The 80s. Big hair, ski-pants, good times and – some might say – great music. But what could this super glossy era of pop teach PRs about starting up and running a small business? Everything according to Lynne Arrowsmith, former director of brand and internal comms at EE, who now runs brand and comms consultancy Goldbug.
Set up safe
It may well feel at odds with your burning enthusiasm as you start out in business, but figuring out worst case scenarios, answering some ‘what if’ questions, and, if there is more than one of you, drawing up a shareholders agreement, are vital if you want to avoid a Spandau Ballet-style breakdown.
The north London school pals ended up in a ferocious court battle over royalties where Kemp was, unsuccessfully, sued by Hadley, Norman and Keeble. All because they didn’t have their agreement written down beforehand.
On the road
Running a small business is like being permanently on tour. Except instead of being on stage, you’re pitching away in boardrooms. Just like every budding rock band, you have to start in the backrooms to get noticed. You dream of making it to Pink Floyd levels, but you’ll have to get used to a few nights at the Marquee and Dublin Castle before someone gives you a stadium tour.
Practice makes perfect. Get on your feet and sell your work and great ideas as much and as often as possible. To win over the crowds you need to be prepared, rehearsed and dazzling. Look no further than Sam Fox and Mick Fleetwood presenting The Brits in 1989 for how not to do it.
My business was formed by editors of national newspapers and senior in-house brand professionals from some of the biggest consumer brands in the UK. We had a lot of big hits in the back catalogue. If it was the 80s, we would’ve been Duran Duran. But making the adjustment from big hits to solid good work is something you need to prepare for.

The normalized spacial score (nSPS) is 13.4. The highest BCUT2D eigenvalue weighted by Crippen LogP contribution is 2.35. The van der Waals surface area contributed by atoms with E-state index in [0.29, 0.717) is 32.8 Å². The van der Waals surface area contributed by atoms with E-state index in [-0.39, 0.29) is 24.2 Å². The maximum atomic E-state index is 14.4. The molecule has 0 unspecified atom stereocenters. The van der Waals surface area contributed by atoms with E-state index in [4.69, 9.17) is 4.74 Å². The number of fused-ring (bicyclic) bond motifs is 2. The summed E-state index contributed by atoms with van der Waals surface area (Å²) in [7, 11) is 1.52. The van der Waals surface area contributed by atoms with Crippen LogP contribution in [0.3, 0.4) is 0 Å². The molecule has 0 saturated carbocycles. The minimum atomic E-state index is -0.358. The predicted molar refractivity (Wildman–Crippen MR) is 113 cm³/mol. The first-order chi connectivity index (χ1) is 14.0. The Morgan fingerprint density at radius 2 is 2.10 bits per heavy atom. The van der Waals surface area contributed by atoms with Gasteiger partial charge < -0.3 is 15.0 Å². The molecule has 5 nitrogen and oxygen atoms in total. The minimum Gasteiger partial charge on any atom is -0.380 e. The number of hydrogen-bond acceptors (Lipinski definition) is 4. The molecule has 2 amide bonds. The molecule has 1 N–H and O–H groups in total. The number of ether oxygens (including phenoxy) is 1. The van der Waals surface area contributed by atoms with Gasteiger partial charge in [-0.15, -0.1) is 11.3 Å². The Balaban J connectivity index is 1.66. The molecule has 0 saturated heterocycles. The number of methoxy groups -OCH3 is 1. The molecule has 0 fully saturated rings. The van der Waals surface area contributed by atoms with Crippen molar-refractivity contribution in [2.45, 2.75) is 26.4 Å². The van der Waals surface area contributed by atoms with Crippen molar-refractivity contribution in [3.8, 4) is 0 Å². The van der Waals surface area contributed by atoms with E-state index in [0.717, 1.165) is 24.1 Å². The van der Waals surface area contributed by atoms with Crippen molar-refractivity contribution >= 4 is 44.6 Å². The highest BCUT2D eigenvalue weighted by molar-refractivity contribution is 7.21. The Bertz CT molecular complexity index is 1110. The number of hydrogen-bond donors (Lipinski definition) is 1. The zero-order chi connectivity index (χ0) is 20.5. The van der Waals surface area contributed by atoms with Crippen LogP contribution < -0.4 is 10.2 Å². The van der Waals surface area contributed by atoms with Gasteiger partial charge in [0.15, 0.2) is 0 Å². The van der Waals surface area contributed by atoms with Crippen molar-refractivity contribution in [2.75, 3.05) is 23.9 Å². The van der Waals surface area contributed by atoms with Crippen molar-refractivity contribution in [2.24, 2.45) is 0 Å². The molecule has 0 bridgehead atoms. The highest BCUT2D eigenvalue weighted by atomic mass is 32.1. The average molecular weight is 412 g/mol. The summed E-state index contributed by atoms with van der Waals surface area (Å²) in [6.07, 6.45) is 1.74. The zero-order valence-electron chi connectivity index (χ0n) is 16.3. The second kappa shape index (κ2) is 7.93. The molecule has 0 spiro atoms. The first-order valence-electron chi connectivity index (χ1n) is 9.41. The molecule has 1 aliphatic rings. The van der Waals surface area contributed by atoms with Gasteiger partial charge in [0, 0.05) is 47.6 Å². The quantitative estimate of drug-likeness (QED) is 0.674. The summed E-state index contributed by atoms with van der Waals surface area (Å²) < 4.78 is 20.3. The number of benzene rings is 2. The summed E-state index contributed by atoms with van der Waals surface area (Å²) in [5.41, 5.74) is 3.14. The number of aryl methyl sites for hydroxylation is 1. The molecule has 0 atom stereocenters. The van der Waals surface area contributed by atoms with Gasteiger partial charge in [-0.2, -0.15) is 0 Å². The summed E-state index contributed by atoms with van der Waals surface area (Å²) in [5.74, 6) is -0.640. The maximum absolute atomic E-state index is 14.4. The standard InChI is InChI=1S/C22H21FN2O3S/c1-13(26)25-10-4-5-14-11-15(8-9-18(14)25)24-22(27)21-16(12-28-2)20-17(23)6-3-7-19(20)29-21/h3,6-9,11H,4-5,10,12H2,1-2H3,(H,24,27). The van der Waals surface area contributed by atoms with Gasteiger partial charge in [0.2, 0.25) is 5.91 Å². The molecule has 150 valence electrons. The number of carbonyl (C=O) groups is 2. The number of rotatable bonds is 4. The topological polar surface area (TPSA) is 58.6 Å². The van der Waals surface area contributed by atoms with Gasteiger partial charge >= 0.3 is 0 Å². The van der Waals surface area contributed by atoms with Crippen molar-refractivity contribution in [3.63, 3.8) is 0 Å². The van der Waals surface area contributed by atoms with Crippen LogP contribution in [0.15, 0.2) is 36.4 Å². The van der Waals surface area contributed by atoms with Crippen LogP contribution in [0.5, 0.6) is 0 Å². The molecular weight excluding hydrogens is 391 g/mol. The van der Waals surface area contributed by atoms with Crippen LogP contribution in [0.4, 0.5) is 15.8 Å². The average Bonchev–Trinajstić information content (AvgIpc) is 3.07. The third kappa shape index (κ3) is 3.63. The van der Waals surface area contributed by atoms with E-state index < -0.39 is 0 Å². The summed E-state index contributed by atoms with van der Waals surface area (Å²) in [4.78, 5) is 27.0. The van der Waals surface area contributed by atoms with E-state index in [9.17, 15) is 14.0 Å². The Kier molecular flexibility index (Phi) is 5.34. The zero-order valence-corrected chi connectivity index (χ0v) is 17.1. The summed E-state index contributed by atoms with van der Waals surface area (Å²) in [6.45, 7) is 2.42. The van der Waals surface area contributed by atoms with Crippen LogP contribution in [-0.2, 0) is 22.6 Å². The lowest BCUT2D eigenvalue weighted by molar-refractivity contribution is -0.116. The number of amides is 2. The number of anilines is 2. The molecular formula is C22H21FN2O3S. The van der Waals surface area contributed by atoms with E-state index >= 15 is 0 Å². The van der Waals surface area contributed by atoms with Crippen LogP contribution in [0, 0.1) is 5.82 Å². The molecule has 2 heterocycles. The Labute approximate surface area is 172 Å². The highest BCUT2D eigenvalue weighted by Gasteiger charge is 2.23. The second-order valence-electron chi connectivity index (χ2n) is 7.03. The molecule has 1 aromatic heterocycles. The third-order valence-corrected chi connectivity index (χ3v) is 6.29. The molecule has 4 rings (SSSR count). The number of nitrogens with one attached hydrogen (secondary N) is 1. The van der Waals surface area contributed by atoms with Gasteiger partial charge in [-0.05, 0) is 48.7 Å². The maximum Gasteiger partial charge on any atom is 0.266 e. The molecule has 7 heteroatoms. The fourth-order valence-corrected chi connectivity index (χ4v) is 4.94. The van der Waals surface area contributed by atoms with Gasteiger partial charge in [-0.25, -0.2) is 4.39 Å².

Never expect to win big accounts on day one and enjoy the variety while you can. Be Depeche Mode, or The Cure – they are both massive global bands without a No 1 hit in the UK between them. Focus on pushing out consistently great work.
If your No 1 hit never happens, remember you’re The Smiths – your work’s incredible and will last a lifetime. There’s more to this game than being a one-hit wonder.
Coping with change
Never assume things will always be the same as when you started. Change is good and you’ll need to learn to embrace it. Take Primal Scream. Once an average loping indie band with a forgettable debut effort, Sonic Flower Groove in 1987, before redesigning themselves for the next decade when Loaded kick-started a youth culture phenomena.
No change is too big. Take strength from Joy Division and the ultimate 80s music rebrand – New Order. As with most things cultural, or phenomenal, keeping one eye firmly on the future is the key to success. Be flexible enough to change and strong enough to cope with it.
“Enjoy what you do”
Stress, change, financial worries, winging it, sleepless nights, no time off – otherwise known as life at Factory Records in the 80s.
And running a small business can at times feel similar. So it’s important to take stock, use your holiday time and celebrate every small victory that comes your way in the biggest way you can. Keep reminding yourselves of why you chose the freedom, possibilities and satisfaction of setting up on your own. No-one ever looked at Wham! and thought: “Wow, they look like they’re having a rubbish time.” As the late George Michael once said: “Enjoy what you do.”
- Lynne Arrowsmith is brand and communications director at Goldbug.agency